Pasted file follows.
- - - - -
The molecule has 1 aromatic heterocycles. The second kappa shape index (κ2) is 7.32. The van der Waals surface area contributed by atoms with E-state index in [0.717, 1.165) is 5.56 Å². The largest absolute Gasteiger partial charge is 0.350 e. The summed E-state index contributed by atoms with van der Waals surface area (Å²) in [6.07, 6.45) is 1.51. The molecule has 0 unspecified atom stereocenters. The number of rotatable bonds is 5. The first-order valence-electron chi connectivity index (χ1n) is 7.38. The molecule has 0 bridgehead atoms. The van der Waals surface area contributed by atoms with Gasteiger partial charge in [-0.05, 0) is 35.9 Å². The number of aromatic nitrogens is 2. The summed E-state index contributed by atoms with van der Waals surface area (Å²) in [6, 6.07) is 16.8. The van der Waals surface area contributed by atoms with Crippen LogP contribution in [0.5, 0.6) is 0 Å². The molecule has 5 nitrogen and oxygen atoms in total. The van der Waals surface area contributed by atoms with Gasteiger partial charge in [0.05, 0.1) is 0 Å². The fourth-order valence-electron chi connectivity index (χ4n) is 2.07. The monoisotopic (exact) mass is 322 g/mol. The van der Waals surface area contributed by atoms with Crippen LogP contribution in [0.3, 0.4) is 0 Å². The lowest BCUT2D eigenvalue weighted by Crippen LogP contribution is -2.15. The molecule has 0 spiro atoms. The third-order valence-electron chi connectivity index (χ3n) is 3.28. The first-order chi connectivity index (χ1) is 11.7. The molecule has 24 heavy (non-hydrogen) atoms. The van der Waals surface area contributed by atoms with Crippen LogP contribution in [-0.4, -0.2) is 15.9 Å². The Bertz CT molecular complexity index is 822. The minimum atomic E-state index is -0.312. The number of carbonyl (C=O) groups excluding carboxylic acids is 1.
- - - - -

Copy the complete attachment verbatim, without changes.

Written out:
The molecule has 1 aromatic heterocycles. The second kappa shape index (κ2) is 7.32. The van der Waals surface area contributed by atoms with E-state index in [0.717, 1.165) is 5.56 Å². The largest absolute Gasteiger partial charge is 0.350 e. The summed E-state index contributed by atoms with van der Waals surface area (Å²) in [6.07, 6.45) is 1.51. The molecule has 0 unspecified atom stereocenters. The number of rotatable bonds is 5. The first-order valence-electron chi connectivity index (χ1n) is 7.38. The molecule has 0 bridgehead atoms. The van der Waals surface area contributed by atoms with Gasteiger partial charge in [-0.05, 0) is 35.9 Å². The number of aromatic nitrogens is 2. The summed E-state index contributed by atoms with van der Waals surface area (Å²) in [6, 6.07) is 16.8. The van der Waals surface area contributed by atoms with Crippen LogP contribution in [0.5, 0.6) is 0 Å². The molecule has 5 nitrogen and oxygen atoms in total. The van der Waals surface area contributed by atoms with Gasteiger partial charge in [0.05, 0.1) is 0 Å². The fourth-order valence-electron chi connectivity index (χ4n) is 2.07. The monoisotopic (exact) mass is 322 g/mol. The van der Waals surface area contributed by atoms with Crippen LogP contribution in [0.3, 0.4) is 0 Å². The lowest BCUT2D eigenvalue weighted by Crippen LogP contribution is -2.15. The molecule has 0 spiro atoms. The third-order valence-electron chi connectivity index (χ3n) is 3.28. The first-order chi connectivity index (χ1) is 11.7. The molecule has 24 heavy (non-hydrogen) atoms. The van der Waals surface area contributed by atoms with Crippen LogP contribution in [-0.4, -0.2) is 15.9 Å². The Bertz CT molecular complexity index is 822. The minimum atomic E-state index is -0.312. The number of carbonyl (C=O) groups excluding carboxylic acids is 1.